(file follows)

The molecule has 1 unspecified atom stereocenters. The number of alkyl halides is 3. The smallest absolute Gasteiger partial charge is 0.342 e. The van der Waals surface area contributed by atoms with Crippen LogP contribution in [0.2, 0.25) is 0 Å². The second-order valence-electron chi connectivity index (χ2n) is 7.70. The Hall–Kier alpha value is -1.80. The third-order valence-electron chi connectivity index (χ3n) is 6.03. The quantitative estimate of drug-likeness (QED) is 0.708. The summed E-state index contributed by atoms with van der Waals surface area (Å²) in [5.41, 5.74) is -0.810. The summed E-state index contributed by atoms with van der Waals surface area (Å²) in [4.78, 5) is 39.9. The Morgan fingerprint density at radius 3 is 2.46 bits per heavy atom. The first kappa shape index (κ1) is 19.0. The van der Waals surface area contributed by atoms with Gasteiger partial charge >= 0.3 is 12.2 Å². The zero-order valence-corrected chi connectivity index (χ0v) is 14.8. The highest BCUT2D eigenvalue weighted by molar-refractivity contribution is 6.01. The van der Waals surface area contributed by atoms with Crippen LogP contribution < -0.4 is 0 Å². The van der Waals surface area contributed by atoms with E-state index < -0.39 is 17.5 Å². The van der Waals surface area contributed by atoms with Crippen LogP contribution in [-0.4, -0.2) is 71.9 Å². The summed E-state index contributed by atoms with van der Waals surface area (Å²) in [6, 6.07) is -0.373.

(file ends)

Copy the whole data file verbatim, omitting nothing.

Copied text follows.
The molecule has 1 unspecified atom stereocenters. The number of alkyl halides is 3. The smallest absolute Gasteiger partial charge is 0.342 e. The van der Waals surface area contributed by atoms with Crippen LogP contribution in [0.2, 0.25) is 0 Å². The second-order valence-electron chi connectivity index (χ2n) is 7.70. The Hall–Kier alpha value is -1.80. The third-order valence-electron chi connectivity index (χ3n) is 6.03. The quantitative estimate of drug-likeness (QED) is 0.708. The summed E-state index contributed by atoms with van der Waals surface area (Å²) in [5.41, 5.74) is -0.810. The summed E-state index contributed by atoms with van der Waals surface area (Å²) in [4.78, 5) is 39.9. The Morgan fingerprint density at radius 3 is 2.46 bits per heavy atom. The first kappa shape index (κ1) is 19.0. The van der Waals surface area contributed by atoms with Gasteiger partial charge >= 0.3 is 12.2 Å². The zero-order valence-corrected chi connectivity index (χ0v) is 14.8. The highest BCUT2D eigenvalue weighted by molar-refractivity contribution is 6.01. The van der Waals surface area contributed by atoms with Crippen LogP contribution < -0.4 is 0 Å². The van der Waals surface area contributed by atoms with E-state index < -0.39 is 17.5 Å². The van der Waals surface area contributed by atoms with Crippen LogP contribution in [-0.4, -0.2) is 71.9 Å². The summed E-state index contributed by atoms with van der Waals surface area (Å²) in [6, 6.07) is -0.373.